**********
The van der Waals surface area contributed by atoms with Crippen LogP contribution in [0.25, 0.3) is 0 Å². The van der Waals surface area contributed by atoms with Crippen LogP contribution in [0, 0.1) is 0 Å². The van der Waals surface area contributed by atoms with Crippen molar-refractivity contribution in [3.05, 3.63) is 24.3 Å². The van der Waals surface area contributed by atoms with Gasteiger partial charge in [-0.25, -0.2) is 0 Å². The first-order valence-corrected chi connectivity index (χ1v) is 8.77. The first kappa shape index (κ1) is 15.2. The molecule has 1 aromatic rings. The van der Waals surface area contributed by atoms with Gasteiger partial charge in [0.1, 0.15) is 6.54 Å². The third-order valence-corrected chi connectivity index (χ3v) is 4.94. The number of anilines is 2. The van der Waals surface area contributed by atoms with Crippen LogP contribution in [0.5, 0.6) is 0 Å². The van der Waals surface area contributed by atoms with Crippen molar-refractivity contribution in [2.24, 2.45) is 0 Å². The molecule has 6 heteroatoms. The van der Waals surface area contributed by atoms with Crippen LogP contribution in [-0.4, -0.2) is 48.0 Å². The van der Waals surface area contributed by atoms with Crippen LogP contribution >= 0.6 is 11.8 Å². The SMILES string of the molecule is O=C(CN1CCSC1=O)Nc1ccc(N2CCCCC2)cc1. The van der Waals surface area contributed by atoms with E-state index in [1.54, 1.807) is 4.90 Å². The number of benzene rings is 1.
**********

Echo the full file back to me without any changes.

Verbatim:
The van der Waals surface area contributed by atoms with Crippen LogP contribution in [0.25, 0.3) is 0 Å². The van der Waals surface area contributed by atoms with Crippen LogP contribution in [0, 0.1) is 0 Å². The van der Waals surface area contributed by atoms with Crippen molar-refractivity contribution in [3.05, 3.63) is 24.3 Å². The van der Waals surface area contributed by atoms with Gasteiger partial charge in [-0.25, -0.2) is 0 Å². The first-order valence-corrected chi connectivity index (χ1v) is 8.77. The first kappa shape index (κ1) is 15.2. The molecule has 1 aromatic rings. The van der Waals surface area contributed by atoms with Gasteiger partial charge in [0.1, 0.15) is 6.54 Å². The third-order valence-corrected chi connectivity index (χ3v) is 4.94. The number of anilines is 2. The van der Waals surface area contributed by atoms with Crippen LogP contribution in [0.5, 0.6) is 0 Å². The van der Waals surface area contributed by atoms with Crippen molar-refractivity contribution in [2.24, 2.45) is 0 Å². The molecule has 6 heteroatoms. The van der Waals surface area contributed by atoms with Crippen LogP contribution in [-0.4, -0.2) is 48.0 Å². The van der Waals surface area contributed by atoms with Crippen LogP contribution >= 0.6 is 11.8 Å². The SMILES string of the molecule is O=C(CN1CCSC1=O)Nc1ccc(N2CCCCC2)cc1. The van der Waals surface area contributed by atoms with E-state index in [1.54, 1.807) is 4.90 Å². The number of benzene rings is 1.